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C# Single-Instance Windows Form

This C# article shows a single instance Windows Form. Further instances are blocked.

Single instance. It is possible to block new instances of a program.

This prevents new ones from running alongside old ones. New instances should focus old ones if they exist, and then exit. Processes that are new should start normally.

Example. First here we look at the ProcessChecker.cs class that solves this problem. The solution here involves adding the class and adding a line to your Program.cs file. It requires minimal maintenance and thought.

Note: This solution is adapted from one posted by Lion Shi of Microsoft's support team.

Based on:

.NET 3.5

Class that implements process checking: C#

using System.Diagnostics;
using System.Runtime.InteropServices;
using System.Text;
using System;
using System.Windows.Forms;

/// <summary>
/// Check running processes for an already-running instance.
/// Implements a simple, effective algorithm.
//  Find currently running processes with matching titles.
/// </summary>
static class ProcessChecker
    /// <summary>
    /// Stores a required string that must be present in the window title for it
    /// to be detected.
    /// </summary>
    static string _requiredString;

    /// <summary>
    /// Contains signatures for C++ DLLs using interop.
    /// </summary>
    internal static class NativeMethods
	public static extern bool ShowWindowAsync(IntPtr hWnd, int nCmdShow);

	public static extern bool SetForegroundWindow(IntPtr hWnd);

	public static extern bool EnumWindows(EnumWindowsProcDel lpEnumFunc,
	    Int32 lParam);

	public static extern int GetWindowThreadProcessId(IntPtr hWnd,
	    ref Int32 lpdwProcessId);

	public static extern int GetWindowText(IntPtr hWnd, StringBuilder lpString,
	    Int32 nMaxCount);

	public const int SW_SHOWNORMAL = 1;

    public delegate bool EnumWindowsProcDel(IntPtr hWnd, Int32 lParam);

    /// <summary>
    /// Perform finding and showing of running window.
    /// </summary>
    /// <returns>Bool, which is important and must be kept to match up
    /// with system call.</returns>
    static private bool EnumWindowsProc(IntPtr hWnd, Int32 lParam)
	int processId = 0;
	NativeMethods.GetWindowThreadProcessId(hWnd, ref processId);

	StringBuilder caption = new StringBuilder(1024);
	NativeMethods.GetWindowText(hWnd, caption, 1024);

	// Use IndexOf to make sure our required string is in the title.
	if (processId == lParam && (caption.ToString().IndexOf(_requiredString,
	    StringComparison.OrdinalIgnoreCase) != -1))
	    // Restore the window.
	    NativeMethods.ShowWindowAsync(hWnd, NativeMethods.SW_SHOWNORMAL);
	return true; // Keep this.

    /// <summary>
    /// Find out if we need to continue to load the current process. If we
    /// don't focus the old process that is equivalent to this one.
    /// </summary>
    /// <param name="forceTitle">This string must be contained in the window
    /// to restore. Use a string that contains the most
    /// unique sequence possible. If the program has windows with the string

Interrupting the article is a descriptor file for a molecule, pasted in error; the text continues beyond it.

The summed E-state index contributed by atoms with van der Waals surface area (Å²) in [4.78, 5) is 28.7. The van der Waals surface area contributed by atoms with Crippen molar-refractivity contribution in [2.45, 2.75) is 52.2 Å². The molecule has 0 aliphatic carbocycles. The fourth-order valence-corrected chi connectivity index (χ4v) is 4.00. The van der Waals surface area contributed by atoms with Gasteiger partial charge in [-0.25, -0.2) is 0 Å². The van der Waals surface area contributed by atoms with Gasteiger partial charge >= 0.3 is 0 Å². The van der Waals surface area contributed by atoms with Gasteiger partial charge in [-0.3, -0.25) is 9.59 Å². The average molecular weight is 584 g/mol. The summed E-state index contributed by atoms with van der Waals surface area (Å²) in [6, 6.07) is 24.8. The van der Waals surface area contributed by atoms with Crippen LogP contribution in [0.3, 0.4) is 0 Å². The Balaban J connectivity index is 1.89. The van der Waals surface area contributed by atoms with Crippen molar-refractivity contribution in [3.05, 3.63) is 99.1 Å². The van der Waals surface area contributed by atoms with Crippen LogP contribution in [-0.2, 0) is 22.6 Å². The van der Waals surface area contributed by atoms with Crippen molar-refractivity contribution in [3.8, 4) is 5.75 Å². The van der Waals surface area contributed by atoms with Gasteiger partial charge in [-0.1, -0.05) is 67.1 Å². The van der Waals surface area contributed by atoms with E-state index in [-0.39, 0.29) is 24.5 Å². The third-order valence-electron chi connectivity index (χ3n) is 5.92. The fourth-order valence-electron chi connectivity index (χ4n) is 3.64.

/// "Journal", pass that word.</param>
    /// <returns>False if no previous process was activated. True if we did
    /// focus a previous process and should simply exit the current one.</returns>
    static public bool IsOnlyProcess(string forceTitle)
	_requiredString = forceTitle;
	foreach (Process proc in Process.GetProcessesByName(Application.ProductName))
	    if (proc.Id != Process.GetCurrentProcess().Id)
		NativeMethods.EnumWindows(new EnumWindowsProcDel(EnumWindowsProc),
		return false;
	return true;

We implement the ProcessChecker logic in a static class. Static classes do not save state, and this class has no state to save. It uses interop functions. We must enumerate the processes to get the window's title text.

Static ClassProcess

Note: This is more complex than it should be, but it works. It uses StringBuilder in interop.


Fewer failures. The delegate can restore any window, even one that has been suspended by Windows. Most methods will fail in this case. Send it a substring of the window running, which it uses by calling IndexOf on the processes.


Use. We use the class by adding code to Program.cs. The code checks that no other windows using the string "Program Window Text" are open. If one is, it will be focused and the IsOnlyProcess will return false, preventing the new instance.

Method that uses ProcessChecker: C#

/// <summary>
/// The main entry point for the application.
/// </summary>
static void Main()
    if (ProcessChecker.IsOnlyProcess("Program Window Text"))
	Application.Run(new TextWindow());

Alternatives. We look at some alternative solutions. We then note some drawbacks they may have. This is not graceful code, but every other kind of code I used failed at some point—usually after the computer went into sleep mode or was idle.

The first problem involves Mutex. You can use a Mutex to signal to Windows that a certain resource is already active. But this doesn't bring the running instance to the user's attention.


The second problem is with GetProcessesByName. This method finds processes of the specified name, but minimized windows cannot be reliably accessed this way. Windows will release some of the handle resources.

And: The third problem is with dialogs. You don't want to show your user a dialog box that says an instance of the program is running.

Note: This is annoying. Almost every professional software program focuses the application.


Summary. We saw one way you can enforce single-instance windows in Windows Forms. Use this method to handle single-instance C# Windows Forms, and also to automate focusing of existing processes.

Note: The biggest drawback is that you must know a substring of the other program's window title Text property.